A study by JLL’s Higher Education team has charted the rise of student housing partnerships between private sector operators and universities in the UK.
Claiming to be the first to pull together comprehensive information on the student housing market, the study highlights the c. 27,000 new beds that these partnerships have created in the last 15 years, and the further c. 16,500 beds transferred from university portfolios.
These partnerships have so far attracted £2.4 billion in capital investment and the number of partners has tripled in the last decade.
Robert Kingham, director in the management company’s Higher Education team, said: “As a market, the sector is maturing, evolving, and becoming more sophisticated. The scale of the challenge is huge. Universities own or lease a quarter of a million beds in the UK and we estimate that upwards of £5 billion is required to address their quality, in addition to creating more beds, to improve the student experience.”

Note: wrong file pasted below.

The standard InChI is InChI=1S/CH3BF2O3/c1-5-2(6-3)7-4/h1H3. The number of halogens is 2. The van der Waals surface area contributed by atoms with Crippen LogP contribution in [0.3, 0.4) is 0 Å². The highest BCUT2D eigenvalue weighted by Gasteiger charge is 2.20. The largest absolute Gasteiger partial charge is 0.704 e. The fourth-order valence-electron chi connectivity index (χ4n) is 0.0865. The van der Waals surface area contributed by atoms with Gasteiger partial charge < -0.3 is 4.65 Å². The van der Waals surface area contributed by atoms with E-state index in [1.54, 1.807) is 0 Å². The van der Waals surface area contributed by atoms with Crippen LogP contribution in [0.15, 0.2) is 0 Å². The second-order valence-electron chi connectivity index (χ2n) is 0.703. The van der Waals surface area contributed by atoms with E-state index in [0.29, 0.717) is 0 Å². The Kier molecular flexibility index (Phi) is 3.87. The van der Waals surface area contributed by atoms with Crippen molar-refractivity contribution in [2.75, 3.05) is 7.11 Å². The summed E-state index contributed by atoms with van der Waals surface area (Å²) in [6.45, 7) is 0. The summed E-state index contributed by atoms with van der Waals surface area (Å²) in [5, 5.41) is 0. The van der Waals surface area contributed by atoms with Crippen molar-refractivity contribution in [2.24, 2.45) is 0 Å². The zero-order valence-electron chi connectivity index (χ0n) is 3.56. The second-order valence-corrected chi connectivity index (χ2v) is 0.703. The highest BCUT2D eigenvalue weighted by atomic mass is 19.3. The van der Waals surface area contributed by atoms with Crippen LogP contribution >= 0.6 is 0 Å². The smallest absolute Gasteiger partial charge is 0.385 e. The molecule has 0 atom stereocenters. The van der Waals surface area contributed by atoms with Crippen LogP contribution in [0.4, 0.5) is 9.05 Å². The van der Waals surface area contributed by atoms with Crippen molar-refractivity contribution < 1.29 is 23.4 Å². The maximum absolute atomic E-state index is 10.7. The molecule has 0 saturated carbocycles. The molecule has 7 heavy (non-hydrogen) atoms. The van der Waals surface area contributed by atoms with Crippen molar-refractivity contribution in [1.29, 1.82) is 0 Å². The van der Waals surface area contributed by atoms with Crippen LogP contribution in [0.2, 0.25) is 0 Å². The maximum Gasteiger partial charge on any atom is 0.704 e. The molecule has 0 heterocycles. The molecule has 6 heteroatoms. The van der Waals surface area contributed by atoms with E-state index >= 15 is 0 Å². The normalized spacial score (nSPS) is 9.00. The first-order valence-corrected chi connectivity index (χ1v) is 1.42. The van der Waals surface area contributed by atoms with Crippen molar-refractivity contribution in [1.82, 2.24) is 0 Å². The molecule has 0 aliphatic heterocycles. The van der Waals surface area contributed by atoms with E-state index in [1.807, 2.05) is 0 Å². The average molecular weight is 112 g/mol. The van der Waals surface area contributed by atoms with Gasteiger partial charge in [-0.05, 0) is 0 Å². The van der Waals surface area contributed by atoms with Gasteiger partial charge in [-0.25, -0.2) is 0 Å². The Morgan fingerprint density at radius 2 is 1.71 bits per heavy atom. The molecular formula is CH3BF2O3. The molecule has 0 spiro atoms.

JLL predicts a particular increase in the number of Design, Build, Finance and Operate (DBFO) schemes over the next five years, whereby a student housing partner takes a long lease of university-owned land, designs a scheme in conjunction with the university, raises finance, operates, builds, and takes the risk of finding occupants. In return, universities receive the expertise of a dedicated partner, a capital receipt and continued influence over creating a high-quality student experience.
As a result, JLL expects universities who have not embarked upon this type of partnership before to look seriously at DBFO as an option.
Martin Le Grice, head of Alternative Investment at JLL, added: “There is increased funder interest in the sector. This is partly driven by the opportunities in the DBFO and the emerging Strip Income markets, and the relative stability that Purpose Built Student Accommodation (PBSA) offers. When set against the difficulty in deploying equity, it demonstrates why funders are increasingly keen to enter what is currently a relatively closed market.”
The study concluded that affordability will be a major theme for all aspects of student accommodation over the next five years. This has become a priority concern for universities given the financial pressures on students, combined with high build costs and a lack of product which is driving up rents.
The full report can be downloaded here